Over 130 people were packed into the Massachusetts Room of the Mullins Center on Thursday night to listen to sports journalist and ESPN columnist Kate Fagan talk about her book “What Made Maddy Run,” followed by a book signing after the lecture.
The lecture was opened by University of Massachusetts Senior Lecturer and Sports Journalism Director Steve Fox. He introduced Fagan and briefly listed some of her works at ESPN, sharing how he met Fagan a few years back when she visited the department after writing “Split Image,” a long-form story published by ESPN and the precursor to her book.
Fagan started her lecture by stating three disclaimers: She is not a mental health professional, she doesn’t want nervousness to overrule someone’s desire to ask a question, and she will not show the video associated with “Split Image,” because the video is three years old and there are aspects of it she would like to change.
Fagan gave a brief synopsis of Madison Holleran, a star athlete in soccer and track who was given a scholarship by University of Pennsylvania. Madison, who had a hard time transitioning at UPenn (among other things), committed suicide the first week of her second semester at the school.
“Something about the headlines, even though I wasn’t well-versed in discussing and researching suicide or mental health, they just seemed one-dimensional,” Fagan said.
Fagan went on to explain that while she focused heavily on the social media aspect of Madison’s story in her ESPN article, she left many topics in the story untouched.
“There were just a slew of angles that we had not fully explored in the magazine piece,” she said. “So, it was in the months after as we started to write down [other angles]…we had about eight or nine angles where we were like, ‘we need to do a longer version,’ and that’s how the book came to be.”
She then pinpointed some insight and conversation-starters she wanted the audience to leave with, including the topics of the transition to college, how insightful the lack of insight can be, the difference between “climbing a tree” and “climbing a ladder,” the concept of quitting and perfectionism.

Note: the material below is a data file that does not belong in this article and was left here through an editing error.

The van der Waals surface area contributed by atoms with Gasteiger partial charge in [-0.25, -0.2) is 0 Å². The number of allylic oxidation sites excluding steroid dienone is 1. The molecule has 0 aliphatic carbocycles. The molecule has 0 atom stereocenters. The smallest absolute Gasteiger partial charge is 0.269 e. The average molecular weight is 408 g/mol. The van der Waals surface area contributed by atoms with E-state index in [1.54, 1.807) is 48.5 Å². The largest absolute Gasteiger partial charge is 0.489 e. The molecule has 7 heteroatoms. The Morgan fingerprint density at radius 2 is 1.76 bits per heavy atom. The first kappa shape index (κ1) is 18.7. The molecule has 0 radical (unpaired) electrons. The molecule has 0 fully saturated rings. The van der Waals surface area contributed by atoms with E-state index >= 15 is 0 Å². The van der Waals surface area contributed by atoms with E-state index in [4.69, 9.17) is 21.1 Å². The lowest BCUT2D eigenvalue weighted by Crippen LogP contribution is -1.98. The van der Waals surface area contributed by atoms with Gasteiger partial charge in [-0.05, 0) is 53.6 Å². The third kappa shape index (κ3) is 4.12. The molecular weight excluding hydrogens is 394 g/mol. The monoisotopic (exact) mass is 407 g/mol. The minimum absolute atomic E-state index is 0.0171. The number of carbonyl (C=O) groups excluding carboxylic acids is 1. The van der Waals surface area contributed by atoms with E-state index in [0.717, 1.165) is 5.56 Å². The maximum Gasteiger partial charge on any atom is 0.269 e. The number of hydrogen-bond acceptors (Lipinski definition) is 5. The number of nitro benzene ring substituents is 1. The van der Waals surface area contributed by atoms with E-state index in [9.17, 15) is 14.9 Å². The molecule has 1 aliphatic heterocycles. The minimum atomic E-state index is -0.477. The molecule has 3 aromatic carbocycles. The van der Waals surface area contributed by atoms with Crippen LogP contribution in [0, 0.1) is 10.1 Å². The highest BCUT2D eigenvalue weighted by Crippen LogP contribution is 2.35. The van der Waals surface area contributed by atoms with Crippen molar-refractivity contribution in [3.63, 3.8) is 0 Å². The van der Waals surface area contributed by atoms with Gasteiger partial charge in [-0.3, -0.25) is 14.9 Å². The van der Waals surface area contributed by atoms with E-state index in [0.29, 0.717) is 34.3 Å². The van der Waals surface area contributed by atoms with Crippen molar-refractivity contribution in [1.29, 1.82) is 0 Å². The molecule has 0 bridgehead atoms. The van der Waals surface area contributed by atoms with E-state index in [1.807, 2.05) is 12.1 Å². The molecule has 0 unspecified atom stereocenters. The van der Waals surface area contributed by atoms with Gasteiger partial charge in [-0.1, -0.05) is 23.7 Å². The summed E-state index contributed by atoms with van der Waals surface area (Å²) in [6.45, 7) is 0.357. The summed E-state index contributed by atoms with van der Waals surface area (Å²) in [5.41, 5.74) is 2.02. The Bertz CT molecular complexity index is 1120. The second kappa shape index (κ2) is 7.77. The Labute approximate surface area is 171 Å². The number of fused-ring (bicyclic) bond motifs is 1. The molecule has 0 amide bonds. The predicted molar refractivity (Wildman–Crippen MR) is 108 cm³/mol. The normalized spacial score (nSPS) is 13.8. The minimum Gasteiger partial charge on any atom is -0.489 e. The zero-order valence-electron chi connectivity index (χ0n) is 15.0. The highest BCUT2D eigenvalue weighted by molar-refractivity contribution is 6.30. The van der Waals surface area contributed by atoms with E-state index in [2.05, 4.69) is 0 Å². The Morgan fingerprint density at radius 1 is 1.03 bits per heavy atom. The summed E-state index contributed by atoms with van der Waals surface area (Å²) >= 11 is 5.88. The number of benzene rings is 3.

About 30 minutes into the event, she opened the lecture up for questions from the audience. Questions ranged from similar stories of student athletes and the topic of suicide, to writing the book itself and her role as a human versus her role as a journalist in the situation.
One audience member asked, “How were you able to create boundaries for yourself and not become a character in the story?”
Fagan explained that the book is structured so that half of the chapters are Madison’s story from a reconstructive third person point of view, and the other half are essays where she explores “some cultural issues [she] thinks Madison is emblematic of.”
Another audience member asked, “If you could make a change to your book now, that was significant, what would it be and why?
“The big one is really driving home our fascination with suicide itself and our need to have answers around it…I didn’t articulate that at all in the book and I wish I had talked more about that because often what happens…somebody will ask me who I actually think is to blame [for Madison’s death],” Fagan said.
Meghan Gray, an English and journalism double major, who swims for UMass, enjoyed the lecture and thought it “covered all of the basic stuff we go through.”
Candace Burton, a sports management graduate student, is a fan of Kate Fagan and “loved the structure of Kate giving a basic overview and letting us go free and ask questions.”
“I thinks it’s a really interesting way to talk about the topic of suicide and more specifically, through the perspective of student athletes,” Burton said.
Greg Nevins, a freshman sports management manager, was very impressed with Fagan’s message. “She was so courageous to write that book and speak her feelings about it. I thought it was really powerful.”
“My favorite part was when she was explaining why she wrote the book and the hardest parts of writing it,” said Nevins. “It’s such a touchy topic she touched upon here and all the reasons she gave for being able to write this and speak about this just shows who she really is.”
Fagan visited UMass in 2015; six months after “Split Image” was published.
“It feels full circle because the discussion [she held at UMass] was part of the book,” Fagan said. “It’s really cool to use the discussions I had on college campuses to inform my thinking for this and to be able to come back to these places just feels rewarding.”
Abigail Charpentier can be reached at [email protected] and followed on Twitter @abigailcharp.